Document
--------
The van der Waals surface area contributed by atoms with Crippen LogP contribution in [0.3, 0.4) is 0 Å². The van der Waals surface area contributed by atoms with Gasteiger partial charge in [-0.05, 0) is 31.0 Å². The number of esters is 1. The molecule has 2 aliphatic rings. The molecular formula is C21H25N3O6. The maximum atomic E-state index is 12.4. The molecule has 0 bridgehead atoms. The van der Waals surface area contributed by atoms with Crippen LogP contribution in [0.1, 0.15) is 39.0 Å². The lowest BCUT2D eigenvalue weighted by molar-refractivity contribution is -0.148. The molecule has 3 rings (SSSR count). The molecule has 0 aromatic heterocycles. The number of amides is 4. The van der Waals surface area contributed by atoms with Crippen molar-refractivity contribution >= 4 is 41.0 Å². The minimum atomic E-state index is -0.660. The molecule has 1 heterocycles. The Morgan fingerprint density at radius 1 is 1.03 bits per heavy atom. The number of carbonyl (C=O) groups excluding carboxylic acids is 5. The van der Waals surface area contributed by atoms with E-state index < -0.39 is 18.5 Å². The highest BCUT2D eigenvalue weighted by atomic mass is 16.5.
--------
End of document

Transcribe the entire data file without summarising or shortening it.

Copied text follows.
The van der Waals surface area contributed by atoms with Crippen LogP contribution in [0.3, 0.4) is 0 Å². The van der Waals surface area contributed by atoms with Gasteiger partial charge in [-0.05, 0) is 31.0 Å². The number of esters is 1. The molecule has 2 aliphatic rings. The molecular formula is C21H25N3O6. The maximum atomic E-state index is 12.4. The molecule has 0 bridgehead atoms. The van der Waals surface area contributed by atoms with Crippen LogP contribution in [0.1, 0.15) is 39.0 Å². The lowest BCUT2D eigenvalue weighted by molar-refractivity contribution is -0.148. The molecule has 3 rings (SSSR count). The molecule has 0 aromatic heterocycles. The number of amides is 4. The van der Waals surface area contributed by atoms with Crippen molar-refractivity contribution >= 4 is 41.0 Å². The minimum atomic E-state index is -0.660. The molecule has 1 heterocycles. The Morgan fingerprint density at radius 1 is 1.03 bits per heavy atom. The number of carbonyl (C=O) groups excluding carboxylic acids is 5. The van der Waals surface area contributed by atoms with E-state index < -0.39 is 18.5 Å². The highest BCUT2D eigenvalue weighted by atomic mass is 16.5.